A letter from the four Children’s Commissioners of the United Kingdom to Rt. Hon Stephen Barclay MP, the Secretary of State for Exiting the European Union. The letter seeks assurances on some of the immediate issues facing children arising from Brexit.
We are writing to you jointly as the Children’s Commissioners for England, Scotland, Wales and Northern Ireland about Brexit and the implications for children. While we continue to have reservations about the degree to which children have been engaged and considered during the Brexit process, we have immediate concerns about the provision for children from the 1st April 2019. Below we have outlined some of the most pressing issues on which we seek assurance. While we appreciate that the UK Government has many pressing concerns in preparing for a potential no-deal Brexit, we are sure you will agree that nothing is more important than children and their safety. We would therefore be grateful if you, and your cabinet colleagues, could address the points below to assure us, and numerous other partners, that the protection of children is being considered by the UK Government in preparing for Brexit.
Co-operation on child protection and law enforcement
As you will know, while individual states have strategies for the prevention of child abuse and exploitation, there is an important international dimension. Whether this be international criminal gangs which exploit children or networks of paedophiles across countries who abuse them, it is vital that the reach of law enforcement matches that of these criminals. For example, the viewing and sharing of child abuse images nearly always involves a network, often international. This means an offender may be discovered elsewhere in the EU, but resident and presenting a threat to children in the UK. At present, pan-EU co-operation protocols enable such information to be shared swiftly.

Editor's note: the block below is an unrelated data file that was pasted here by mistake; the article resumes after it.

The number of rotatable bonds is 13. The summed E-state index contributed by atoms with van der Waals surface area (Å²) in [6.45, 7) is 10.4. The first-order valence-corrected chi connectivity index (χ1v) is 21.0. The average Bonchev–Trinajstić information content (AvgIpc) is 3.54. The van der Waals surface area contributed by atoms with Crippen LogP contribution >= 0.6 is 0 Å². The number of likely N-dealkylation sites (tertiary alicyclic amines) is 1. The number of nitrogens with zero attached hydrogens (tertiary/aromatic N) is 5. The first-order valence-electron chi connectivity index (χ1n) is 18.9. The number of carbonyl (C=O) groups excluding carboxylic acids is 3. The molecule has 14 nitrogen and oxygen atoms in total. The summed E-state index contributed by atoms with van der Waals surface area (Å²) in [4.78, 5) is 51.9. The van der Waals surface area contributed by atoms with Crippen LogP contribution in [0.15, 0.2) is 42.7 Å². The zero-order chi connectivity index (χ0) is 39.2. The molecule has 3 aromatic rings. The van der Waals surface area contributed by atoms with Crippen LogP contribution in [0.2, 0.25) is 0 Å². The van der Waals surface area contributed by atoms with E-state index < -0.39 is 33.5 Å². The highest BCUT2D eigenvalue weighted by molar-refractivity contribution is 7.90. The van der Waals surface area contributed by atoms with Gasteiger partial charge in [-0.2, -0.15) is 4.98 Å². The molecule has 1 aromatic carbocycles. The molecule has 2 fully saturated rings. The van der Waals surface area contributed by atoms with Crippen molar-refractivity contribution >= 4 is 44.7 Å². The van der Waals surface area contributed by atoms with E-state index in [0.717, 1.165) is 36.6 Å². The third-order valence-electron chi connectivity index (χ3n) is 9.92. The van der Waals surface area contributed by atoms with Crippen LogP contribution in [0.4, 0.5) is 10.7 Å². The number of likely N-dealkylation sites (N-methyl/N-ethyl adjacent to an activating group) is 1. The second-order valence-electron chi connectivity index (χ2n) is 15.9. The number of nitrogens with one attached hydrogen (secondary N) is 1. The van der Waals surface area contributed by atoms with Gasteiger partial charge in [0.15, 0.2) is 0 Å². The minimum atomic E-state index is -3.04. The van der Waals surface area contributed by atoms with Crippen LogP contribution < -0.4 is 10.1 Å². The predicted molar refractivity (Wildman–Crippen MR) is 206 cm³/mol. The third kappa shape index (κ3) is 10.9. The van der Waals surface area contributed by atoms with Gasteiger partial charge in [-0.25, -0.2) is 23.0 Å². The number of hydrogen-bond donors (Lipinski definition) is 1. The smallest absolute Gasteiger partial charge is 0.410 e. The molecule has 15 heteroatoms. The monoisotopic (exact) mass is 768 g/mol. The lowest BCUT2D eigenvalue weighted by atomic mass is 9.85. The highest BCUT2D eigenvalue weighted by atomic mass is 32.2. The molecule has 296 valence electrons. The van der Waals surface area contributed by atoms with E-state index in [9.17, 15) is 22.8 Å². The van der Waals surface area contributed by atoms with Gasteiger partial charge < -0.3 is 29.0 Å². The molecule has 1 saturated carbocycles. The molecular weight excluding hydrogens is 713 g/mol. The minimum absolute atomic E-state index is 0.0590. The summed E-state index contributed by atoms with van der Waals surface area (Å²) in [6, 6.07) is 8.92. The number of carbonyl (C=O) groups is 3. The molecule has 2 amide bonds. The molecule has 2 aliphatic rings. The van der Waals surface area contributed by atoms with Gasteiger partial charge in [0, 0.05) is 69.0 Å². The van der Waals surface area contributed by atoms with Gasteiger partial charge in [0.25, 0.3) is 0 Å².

Similar issues apply to children who are trafficked into the UK. Generally, these children will arrive from Europe, even if their home country was outside the EU. Co-operation in identifying and tracking these children is vital both in protecting these children, giving aid to victims, closing down the networks, and ensuring perpetrators are brought to justice. The importance of doing this does not end when children are identified within the UK, as a large proportion of child trafficking victims who are identified then go missing, and may end up in the EU.
The same is true for abducted children, including those taken by a parent who may pose an immediate danger to them or a teen groomed by an older man. If abducted children are taken abroad, states need to be able both to arrest and extradite the perpetrator and ensure immediate steps are taken to protect the child. The co-operation of EU member states is vital in enabling this. This is just one of many examples where the European Arrest Warrant, and other associated aspects of police co-operation is used to keep children safe. These issues are exacerbated for children living in Northern Ireland and we ask that particular consideration is given to this area.